Tough, Paul. 2013. How Children Succeed: Grit, Curiosity, and the Hidden Power of Character. Boston: Houghton Mifflin, 2012.

Teach Like Finland, Part 2

While authoring my forthcoming book, I have read many professional books. This is the second in a series of professional book reviews–possible titles for your summer reading. The reviews are in no particular order.

Timothy D. Walker, author of Teach Like Finland, identified six strategies Finnish educators use to approach their work: seek flow, have a thicker skin, collaborate over coffee, welcome the experts, vacate on vacation, and don’t forget the joy. I wrote about the first three last week.

Welcome the Experts
Walker was not comfortable at first with welcoming colleagues or other experts into his classroom. After he visited other classrooms where he saw this modeled, he became a convert. Walker writes: “I found that the more I welcomed experts into my classroom, the more I began to view myself as a resource manager who could design great learning experiences for my class by tapping into talents outside my own” (183).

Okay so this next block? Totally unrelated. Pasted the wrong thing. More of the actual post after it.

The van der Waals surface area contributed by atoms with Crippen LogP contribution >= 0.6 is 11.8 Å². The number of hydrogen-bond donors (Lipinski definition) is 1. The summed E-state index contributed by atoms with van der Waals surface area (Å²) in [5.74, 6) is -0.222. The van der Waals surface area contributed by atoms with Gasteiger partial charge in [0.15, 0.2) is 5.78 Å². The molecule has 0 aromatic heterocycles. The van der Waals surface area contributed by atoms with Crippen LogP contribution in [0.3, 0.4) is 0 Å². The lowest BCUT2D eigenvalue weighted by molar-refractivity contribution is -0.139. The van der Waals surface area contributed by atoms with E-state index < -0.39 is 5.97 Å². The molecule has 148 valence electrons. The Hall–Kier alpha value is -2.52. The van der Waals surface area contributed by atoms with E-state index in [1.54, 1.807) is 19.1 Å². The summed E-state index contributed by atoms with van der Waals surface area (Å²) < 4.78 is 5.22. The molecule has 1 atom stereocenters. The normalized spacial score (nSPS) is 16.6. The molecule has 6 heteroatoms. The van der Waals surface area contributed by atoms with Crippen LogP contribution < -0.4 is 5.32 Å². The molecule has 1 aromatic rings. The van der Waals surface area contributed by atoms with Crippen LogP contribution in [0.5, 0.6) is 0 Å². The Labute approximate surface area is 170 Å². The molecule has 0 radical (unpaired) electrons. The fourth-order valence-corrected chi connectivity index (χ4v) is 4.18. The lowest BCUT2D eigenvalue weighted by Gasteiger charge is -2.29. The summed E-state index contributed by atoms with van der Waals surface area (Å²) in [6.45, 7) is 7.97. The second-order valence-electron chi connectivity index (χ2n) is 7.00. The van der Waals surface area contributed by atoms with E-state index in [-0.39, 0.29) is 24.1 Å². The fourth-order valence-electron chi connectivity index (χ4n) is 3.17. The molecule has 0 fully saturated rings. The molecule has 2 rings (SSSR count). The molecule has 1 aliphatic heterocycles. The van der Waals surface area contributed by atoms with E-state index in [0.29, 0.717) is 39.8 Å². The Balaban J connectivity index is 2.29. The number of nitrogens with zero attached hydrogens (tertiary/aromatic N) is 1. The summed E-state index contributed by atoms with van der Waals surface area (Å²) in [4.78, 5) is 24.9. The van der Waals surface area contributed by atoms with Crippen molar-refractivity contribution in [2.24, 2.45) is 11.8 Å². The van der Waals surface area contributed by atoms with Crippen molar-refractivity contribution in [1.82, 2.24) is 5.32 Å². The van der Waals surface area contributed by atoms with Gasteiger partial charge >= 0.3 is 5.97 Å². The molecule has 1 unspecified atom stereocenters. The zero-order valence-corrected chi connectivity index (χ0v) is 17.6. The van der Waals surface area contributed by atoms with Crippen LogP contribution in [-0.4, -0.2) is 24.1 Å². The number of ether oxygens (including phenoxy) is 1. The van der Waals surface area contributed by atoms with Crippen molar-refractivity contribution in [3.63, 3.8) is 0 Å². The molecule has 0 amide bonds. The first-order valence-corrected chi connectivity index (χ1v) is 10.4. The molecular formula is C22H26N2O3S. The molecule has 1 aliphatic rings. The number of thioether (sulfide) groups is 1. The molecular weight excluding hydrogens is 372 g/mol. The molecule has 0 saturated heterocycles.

School librarians have a long tradition of inviting guests into the library. We regularly invite authors, illustrators, scientists, politicians, and local experts of all kinds to share via the library program. (And it’s important to remember that all educators may not be as comfortable with this practice.) The very best of these presentations are directly aligned with classroom curricula and are coplanned and cofacilitated with classroom teachers and specialists.

Two of the most successful expert presentations during my time at Sabino High School were visits by Arizona Daily Star editorial cartoonist David Fitzsimmons and our then Arizona State Representative Marian McClure. In both cases, I worked with the social studies classroom teachers to prepare students for their visits and to follow up afterward. Editorial cartoons became the topic for “questioning” reading comprehension strategy lessons. (See lesson 5-2 in Coteaching Reading Comprehension Strategies in Secondary School Libraries: Maximizing Your Impact.) In addition to civics information, the connection with Representative McClure provided advocacy for school librarianship at the state legislature.